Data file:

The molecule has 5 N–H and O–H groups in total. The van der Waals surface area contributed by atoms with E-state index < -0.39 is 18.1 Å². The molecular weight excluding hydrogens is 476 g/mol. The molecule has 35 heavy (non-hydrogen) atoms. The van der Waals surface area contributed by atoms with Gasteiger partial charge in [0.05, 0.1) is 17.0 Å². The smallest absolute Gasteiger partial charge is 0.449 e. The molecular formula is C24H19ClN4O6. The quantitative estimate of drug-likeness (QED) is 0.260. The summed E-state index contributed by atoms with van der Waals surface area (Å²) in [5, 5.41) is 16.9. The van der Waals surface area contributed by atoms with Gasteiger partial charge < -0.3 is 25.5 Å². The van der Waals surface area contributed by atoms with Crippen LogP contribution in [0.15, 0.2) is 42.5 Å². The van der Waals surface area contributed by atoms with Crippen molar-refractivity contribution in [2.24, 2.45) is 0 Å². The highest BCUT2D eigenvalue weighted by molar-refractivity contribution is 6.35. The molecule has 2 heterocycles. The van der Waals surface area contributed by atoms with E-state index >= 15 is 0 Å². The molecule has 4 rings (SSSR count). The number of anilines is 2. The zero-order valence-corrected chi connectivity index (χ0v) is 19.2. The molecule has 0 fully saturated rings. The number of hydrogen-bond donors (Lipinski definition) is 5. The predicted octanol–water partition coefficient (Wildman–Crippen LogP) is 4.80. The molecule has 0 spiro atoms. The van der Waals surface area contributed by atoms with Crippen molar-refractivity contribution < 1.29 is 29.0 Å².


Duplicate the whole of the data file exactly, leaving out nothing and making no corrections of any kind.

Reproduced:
The molecule has 5 N–H and O–H groups in total. The van der Waals surface area contributed by atoms with E-state index < -0.39 is 18.1 Å². The molecular weight excluding hydrogens is 476 g/mol. The molecule has 35 heavy (non-hydrogen) atoms. The van der Waals surface area contributed by atoms with Gasteiger partial charge in [0.05, 0.1) is 17.0 Å². The smallest absolute Gasteiger partial charge is 0.449 e. The molecular formula is C24H19ClN4O6. The quantitative estimate of drug-likeness (QED) is 0.260. The summed E-state index contributed by atoms with van der Waals surface area (Å²) in [5, 5.41) is 16.9. The van der Waals surface area contributed by atoms with Gasteiger partial charge < -0.3 is 25.5 Å². The van der Waals surface area contributed by atoms with Crippen LogP contribution in [0.15, 0.2) is 42.5 Å². The van der Waals surface area contributed by atoms with Crippen molar-refractivity contribution in [2.24, 2.45) is 0 Å². The highest BCUT2D eigenvalue weighted by molar-refractivity contribution is 6.35. The molecule has 2 heterocycles. The van der Waals surface area contributed by atoms with E-state index >= 15 is 0 Å². The molecule has 4 rings (SSSR count). The number of anilines is 2. The zero-order valence-corrected chi connectivity index (χ0v) is 19.2. The molecule has 0 fully saturated rings. The number of hydrogen-bond donors (Lipinski definition) is 5. The predicted octanol–water partition coefficient (Wildman–Crippen LogP) is 4.80. The molecule has 0 spiro atoms. The van der Waals surface area contributed by atoms with Crippen molar-refractivity contribution < 1.29 is 29.0 Å².